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Re: HUM_FORUM: Why low-frequency noise is more noticeable indoors than outdoors.

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  • Steve Kohlhase
    Steve et. al. You may find these useful to understand how ground born vibration (sound waves) interact with buildings and structures.  There are many other
    Message 1 of 3 , Mar 9, 2013
    Steve et. al.
    You may find these useful to understand how ground born vibration (sound waves) interact with buildings and structures.  There are many other references that discuss how ILF/LF surface waves along the earth can travel long distances unsensed theen interact with a structure to casue a hum/ rumble.
    PS the FTA doc from the Federal Transit Adminsitration in the US.  The other is from a great collection of relevant articles in Nosie and Health publications.
     
    From: technicanalyst <mr.steven.brown@...>
    To: humforum@yahoogroups.com
    Sent: Friday, March 8, 2013 5:17 PM
    Subject: HUM_FORUM: Why low-frequency noise is more noticeable indoors than outdoors.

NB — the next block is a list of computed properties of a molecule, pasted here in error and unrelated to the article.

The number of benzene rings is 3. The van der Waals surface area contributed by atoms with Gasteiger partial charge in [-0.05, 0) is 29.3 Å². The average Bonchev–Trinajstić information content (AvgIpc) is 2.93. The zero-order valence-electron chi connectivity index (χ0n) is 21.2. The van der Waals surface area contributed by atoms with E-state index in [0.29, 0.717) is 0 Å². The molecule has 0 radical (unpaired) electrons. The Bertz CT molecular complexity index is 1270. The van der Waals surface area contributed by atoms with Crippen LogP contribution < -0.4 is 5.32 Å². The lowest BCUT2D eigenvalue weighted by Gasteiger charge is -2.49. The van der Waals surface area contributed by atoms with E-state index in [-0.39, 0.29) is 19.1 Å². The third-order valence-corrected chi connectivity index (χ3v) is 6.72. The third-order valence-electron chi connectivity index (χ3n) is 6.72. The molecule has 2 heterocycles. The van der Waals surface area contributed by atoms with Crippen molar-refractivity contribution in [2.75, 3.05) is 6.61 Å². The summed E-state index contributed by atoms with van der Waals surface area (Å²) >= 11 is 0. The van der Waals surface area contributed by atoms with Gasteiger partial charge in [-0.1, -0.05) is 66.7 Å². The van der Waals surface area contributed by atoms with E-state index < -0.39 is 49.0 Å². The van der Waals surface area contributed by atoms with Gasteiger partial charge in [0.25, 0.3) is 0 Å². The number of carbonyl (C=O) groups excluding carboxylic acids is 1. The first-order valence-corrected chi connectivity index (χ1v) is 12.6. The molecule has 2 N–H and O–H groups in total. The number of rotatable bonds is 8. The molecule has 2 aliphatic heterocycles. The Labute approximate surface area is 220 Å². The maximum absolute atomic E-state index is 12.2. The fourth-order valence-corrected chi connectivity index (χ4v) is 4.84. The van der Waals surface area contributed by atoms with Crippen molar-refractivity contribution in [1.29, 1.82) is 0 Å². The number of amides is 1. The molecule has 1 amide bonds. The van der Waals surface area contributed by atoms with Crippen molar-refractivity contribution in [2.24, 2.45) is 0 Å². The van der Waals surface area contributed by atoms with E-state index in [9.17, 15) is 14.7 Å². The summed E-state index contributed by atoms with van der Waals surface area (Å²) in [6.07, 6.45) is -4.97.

Basically, a building acts as an acoustic low-pass filter, allowing low-frequency noise inside while attenuating mid-frequency noise and blocking high-frequency noise. A building can also resonate to the noise, similar to a bass drum. Because the indoors environment is quiet except for the low-frequency noise, it is more noticeable than it is outdoors, where there is no resonance and sounds of many different frequencies combine to mask the low-frequency noise. A wood-frame building is practically transparent to low-frequency noise, because wood can actually flex with the sound waves, whereas the walls of a concrete building act more as a barrier to low-frequency noise. However, even a concrete building cannot stop vibrations coming up from the ground.

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